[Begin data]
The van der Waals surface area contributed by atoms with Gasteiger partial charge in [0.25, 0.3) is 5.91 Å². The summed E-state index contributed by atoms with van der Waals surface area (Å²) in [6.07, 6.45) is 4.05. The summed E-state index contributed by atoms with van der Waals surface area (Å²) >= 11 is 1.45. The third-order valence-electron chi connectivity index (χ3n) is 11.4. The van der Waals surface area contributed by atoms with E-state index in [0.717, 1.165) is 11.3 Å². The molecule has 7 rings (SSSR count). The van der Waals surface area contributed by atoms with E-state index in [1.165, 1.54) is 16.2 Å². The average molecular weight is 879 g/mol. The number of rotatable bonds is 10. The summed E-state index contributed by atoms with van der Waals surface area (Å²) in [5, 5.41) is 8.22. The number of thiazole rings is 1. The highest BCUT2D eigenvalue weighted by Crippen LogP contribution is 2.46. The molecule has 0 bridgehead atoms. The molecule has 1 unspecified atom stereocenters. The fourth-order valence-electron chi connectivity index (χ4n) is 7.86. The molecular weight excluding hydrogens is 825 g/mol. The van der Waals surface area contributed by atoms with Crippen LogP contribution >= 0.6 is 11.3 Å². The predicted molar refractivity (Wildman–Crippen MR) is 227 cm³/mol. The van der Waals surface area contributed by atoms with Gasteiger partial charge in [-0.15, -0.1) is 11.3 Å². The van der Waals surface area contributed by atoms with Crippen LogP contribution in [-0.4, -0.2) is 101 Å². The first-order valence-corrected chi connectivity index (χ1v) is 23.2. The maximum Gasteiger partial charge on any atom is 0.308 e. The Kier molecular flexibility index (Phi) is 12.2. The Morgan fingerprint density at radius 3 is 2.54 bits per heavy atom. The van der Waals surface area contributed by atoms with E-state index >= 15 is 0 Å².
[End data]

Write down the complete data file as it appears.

The van der Waals surface area contributed by atoms with Gasteiger partial charge in [0.25, 0.3) is 5.91 Å². The summed E-state index contributed by atoms with van der Waals surface area (Å²) in [6.07, 6.45) is 4.05. The summed E-state index contributed by atoms with van der Waals surface area (Å²) >= 11 is 1.45. The third-order valence-electron chi connectivity index (χ3n) is 11.4. The van der Waals surface area contributed by atoms with E-state index in [0.717, 1.165) is 11.3 Å². The molecule has 7 rings (SSSR count). The van der Waals surface area contributed by atoms with E-state index in [1.165, 1.54) is 16.2 Å². The average molecular weight is 879 g/mol. The number of rotatable bonds is 10. The summed E-state index contributed by atoms with van der Waals surface area (Å²) in [5, 5.41) is 8.22. The number of thiazole rings is 1. The highest BCUT2D eigenvalue weighted by Crippen LogP contribution is 2.46. The molecule has 0 bridgehead atoms. The molecule has 1 unspecified atom stereocenters. The fourth-order valence-electron chi connectivity index (χ4n) is 7.86. The molecular weight excluding hydrogens is 825 g/mol. The van der Waals surface area contributed by atoms with Crippen LogP contribution >= 0.6 is 11.3 Å². The predicted molar refractivity (Wildman–Crippen MR) is 227 cm³/mol. The van der Waals surface area contributed by atoms with Gasteiger partial charge in [-0.15, -0.1) is 11.3 Å². The van der Waals surface area contributed by atoms with Crippen LogP contribution in [-0.4, -0.2) is 101 Å². The first-order valence-corrected chi connectivity index (χ1v) is 23.2. The maximum Gasteiger partial charge on any atom is 0.308 e. The Kier molecular flexibility index (Phi) is 12.2. The Morgan fingerprint density at radius 3 is 2.54 bits per heavy atom. The van der Waals surface area contributed by atoms with E-state index >= 15 is 0 Å².